I invite you to ponder the more than sixty books written by Fellows of this Seminar and its patron saints (Amos N. Wilder, Norman Perrin, Fred O. Francis). In some important respects these books represent cumulative effort: in and through these works a new tradition of scholarship is being formed. But in many respects, our work remains fragmented and isolated. We too often set about reinventing the wheel for each new vehicle we attempt to design and build. We are too often ignorant of each other’s achievements. As a consequence, we tend to repeat the same major projects. Yet this phase of our history is coming to an end, as the emergence of this Seminar will attest.
In order to abet cumulative scholarship, I want to propose two preliminary steps. First, I am requesting Fellows of the Seminar to prepare prose accounts of their careers to be published in the Forum. These autobiographical sketches should indicate something of one’s intellectual odyssey as well as the principal stations of endeavor along the way. In other words, we need to know the movements and pauses of our colleagues, in order better to understand how we got where we are. And it would make these sketches more interesting reading were they to include hints of the human.
As a second step, I am requesting that each Fellow provide a comprehensive bibliography of his or her publications for Forum. With the appearance of these bibliographies, Fellows need no longer be ignorant of the work of colleagues.
Beyond these two items, I am further suggesting that we review, in some depth, works of Fellows that are relevant for the Seminar. We have begun with Crossan’s In Fragments and Four Other Gospels. These reviews will be published in Forum, of course. We should proceed to other works. I am subsequently going to propose that we tackle M. Eugene Boring’s Sayings of the Risen Jesus and the recent work of Werner Kelber. But that will be only the beginning. I am herewith inviting Fellows to submit reviews of any works published by other Fellows for publication in Forum. If our work is to become genuinely cumulative, we must become acquainted with everything that has been produced.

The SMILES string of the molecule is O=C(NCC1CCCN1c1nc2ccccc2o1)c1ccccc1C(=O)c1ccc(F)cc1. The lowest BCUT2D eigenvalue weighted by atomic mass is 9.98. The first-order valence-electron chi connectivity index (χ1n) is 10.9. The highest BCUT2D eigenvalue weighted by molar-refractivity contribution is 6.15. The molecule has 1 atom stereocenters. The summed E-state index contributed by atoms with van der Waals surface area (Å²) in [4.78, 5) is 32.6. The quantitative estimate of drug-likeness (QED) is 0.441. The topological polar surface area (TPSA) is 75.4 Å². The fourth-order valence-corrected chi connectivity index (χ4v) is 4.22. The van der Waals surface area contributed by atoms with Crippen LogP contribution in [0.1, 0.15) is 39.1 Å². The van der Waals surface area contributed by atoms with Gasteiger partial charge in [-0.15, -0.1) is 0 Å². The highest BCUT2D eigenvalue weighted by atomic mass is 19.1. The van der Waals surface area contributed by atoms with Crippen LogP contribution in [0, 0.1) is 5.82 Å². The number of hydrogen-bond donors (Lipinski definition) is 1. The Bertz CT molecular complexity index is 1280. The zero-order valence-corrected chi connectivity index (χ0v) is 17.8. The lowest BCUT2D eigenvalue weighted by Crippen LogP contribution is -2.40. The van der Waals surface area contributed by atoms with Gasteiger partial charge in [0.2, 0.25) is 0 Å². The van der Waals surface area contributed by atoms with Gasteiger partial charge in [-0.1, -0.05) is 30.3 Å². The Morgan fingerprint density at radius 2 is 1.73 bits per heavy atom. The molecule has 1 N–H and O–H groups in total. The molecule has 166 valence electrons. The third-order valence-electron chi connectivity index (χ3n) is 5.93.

These are only provisional steps that should lead up to the work of the Seminar itself. In making an inventory of the Jesus tradition and evaluating the items in that inventory, we must lay the foundations carefully. And we must then build painstakingly on those foundations. Only so will our work stand the tests of consensus and time.
Our endeavors must be cumulative and reciprocal in the last analysis in order to frame our individual proclivities and eccentricities by the highest degree of scholarly objectivity. My idiosyncrasies will be counterbalanced by your peculiarities. Our common finitude will be baptized in collective wisdom. (That does not make us gods, but it does obscure the consequences of original sin.) The result will be a compromise: not a sacrificing of integrity, but an acquiescence in the best informed common judgment. Our end product may look like a horse designed by a committee, that is, like a camel, but at least it will be a beast of burden tough enough to withstand the desert heat of powerful adverse criticism.